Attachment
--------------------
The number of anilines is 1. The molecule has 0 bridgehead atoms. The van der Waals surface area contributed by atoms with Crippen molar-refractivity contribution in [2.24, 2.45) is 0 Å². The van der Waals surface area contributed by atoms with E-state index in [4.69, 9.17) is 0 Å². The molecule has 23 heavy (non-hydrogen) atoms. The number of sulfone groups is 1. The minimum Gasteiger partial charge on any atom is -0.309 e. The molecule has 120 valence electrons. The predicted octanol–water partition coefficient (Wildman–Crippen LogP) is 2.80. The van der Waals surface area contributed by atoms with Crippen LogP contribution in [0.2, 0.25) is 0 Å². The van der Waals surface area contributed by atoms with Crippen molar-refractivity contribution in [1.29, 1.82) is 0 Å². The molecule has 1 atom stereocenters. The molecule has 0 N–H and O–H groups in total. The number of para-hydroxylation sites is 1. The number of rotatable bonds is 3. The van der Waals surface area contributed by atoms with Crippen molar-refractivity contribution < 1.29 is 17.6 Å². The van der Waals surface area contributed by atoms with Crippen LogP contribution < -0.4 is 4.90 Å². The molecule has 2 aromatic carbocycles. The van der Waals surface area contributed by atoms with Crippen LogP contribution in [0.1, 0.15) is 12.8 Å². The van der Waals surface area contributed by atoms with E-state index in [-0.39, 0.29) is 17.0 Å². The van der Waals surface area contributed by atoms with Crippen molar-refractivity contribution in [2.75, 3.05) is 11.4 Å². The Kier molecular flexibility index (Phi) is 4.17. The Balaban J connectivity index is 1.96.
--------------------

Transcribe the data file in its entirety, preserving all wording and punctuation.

The number of anilines is 1. The molecule has 0 bridgehead atoms. The van der Waals surface area contributed by atoms with Crippen molar-refractivity contribution in [2.24, 2.45) is 0 Å². The van der Waals surface area contributed by atoms with E-state index in [4.69, 9.17) is 0 Å². The molecule has 23 heavy (non-hydrogen) atoms. The number of sulfone groups is 1. The minimum Gasteiger partial charge on any atom is -0.309 e. The molecule has 120 valence electrons. The predicted octanol–water partition coefficient (Wildman–Crippen LogP) is 2.80. The van der Waals surface area contributed by atoms with Crippen LogP contribution in [0.2, 0.25) is 0 Å². The van der Waals surface area contributed by atoms with Crippen molar-refractivity contribution in [1.29, 1.82) is 0 Å². The molecule has 1 atom stereocenters. The molecule has 0 N–H and O–H groups in total. The number of para-hydroxylation sites is 1. The number of rotatable bonds is 3. The van der Waals surface area contributed by atoms with Crippen molar-refractivity contribution < 1.29 is 17.6 Å². The van der Waals surface area contributed by atoms with Crippen LogP contribution < -0.4 is 4.90 Å². The molecule has 2 aromatic carbocycles. The van der Waals surface area contributed by atoms with Crippen LogP contribution in [0.1, 0.15) is 12.8 Å². The van der Waals surface area contributed by atoms with E-state index in [-0.39, 0.29) is 17.0 Å². The van der Waals surface area contributed by atoms with Crippen molar-refractivity contribution in [2.75, 3.05) is 11.4 Å². The Kier molecular flexibility index (Phi) is 4.17. The Balaban J connectivity index is 1.96.